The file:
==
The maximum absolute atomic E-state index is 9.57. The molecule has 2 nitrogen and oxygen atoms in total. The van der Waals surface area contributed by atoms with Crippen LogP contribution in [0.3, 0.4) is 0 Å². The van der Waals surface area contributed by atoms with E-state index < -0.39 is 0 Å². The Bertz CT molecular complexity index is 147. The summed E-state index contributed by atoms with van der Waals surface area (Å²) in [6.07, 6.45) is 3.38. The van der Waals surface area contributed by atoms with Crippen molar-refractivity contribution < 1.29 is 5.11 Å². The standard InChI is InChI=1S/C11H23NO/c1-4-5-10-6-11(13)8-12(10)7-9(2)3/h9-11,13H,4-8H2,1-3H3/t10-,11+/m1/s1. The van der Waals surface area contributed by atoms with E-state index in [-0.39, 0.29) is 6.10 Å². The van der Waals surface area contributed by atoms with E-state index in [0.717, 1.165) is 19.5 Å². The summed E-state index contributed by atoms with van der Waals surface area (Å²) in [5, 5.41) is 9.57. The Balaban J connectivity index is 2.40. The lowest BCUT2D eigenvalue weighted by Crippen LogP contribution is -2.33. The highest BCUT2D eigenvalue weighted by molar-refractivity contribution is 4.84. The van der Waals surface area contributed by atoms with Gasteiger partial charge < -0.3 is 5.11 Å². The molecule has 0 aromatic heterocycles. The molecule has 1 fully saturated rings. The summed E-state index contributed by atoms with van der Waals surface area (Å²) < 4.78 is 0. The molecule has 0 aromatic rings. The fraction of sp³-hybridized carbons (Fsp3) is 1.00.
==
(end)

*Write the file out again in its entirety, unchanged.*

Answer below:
The maximum absolute atomic E-state index is 9.57. The molecule has 2 nitrogen and oxygen atoms in total. The van der Waals surface area contributed by atoms with Crippen LogP contribution in [0.3, 0.4) is 0 Å². The van der Waals surface area contributed by atoms with E-state index < -0.39 is 0 Å². The Bertz CT molecular complexity index is 147. The summed E-state index contributed by atoms with van der Waals surface area (Å²) in [6.07, 6.45) is 3.38. The van der Waals surface area contributed by atoms with Crippen molar-refractivity contribution < 1.29 is 5.11 Å². The standard InChI is InChI=1S/C11H23NO/c1-4-5-10-6-11(13)8-12(10)7-9(2)3/h9-11,13H,4-8H2,1-3H3/t10-,11+/m1/s1. The van der Waals surface area contributed by atoms with E-state index in [-0.39, 0.29) is 6.10 Å². The van der Waals surface area contributed by atoms with E-state index in [0.717, 1.165) is 19.5 Å². The summed E-state index contributed by atoms with van der Waals surface area (Å²) in [5, 5.41) is 9.57. The Balaban J connectivity index is 2.40. The lowest BCUT2D eigenvalue weighted by Crippen LogP contribution is -2.33. The highest BCUT2D eigenvalue weighted by molar-refractivity contribution is 4.84. The van der Waals surface area contributed by atoms with Gasteiger partial charge < -0.3 is 5.11 Å². The molecule has 0 aromatic heterocycles. The molecule has 1 fully saturated rings. The summed E-state index contributed by atoms with van der Waals surface area (Å²) < 4.78 is 0. The molecule has 0 aromatic rings. The fraction of sp³-hybridized carbons (Fsp3) is 1.00.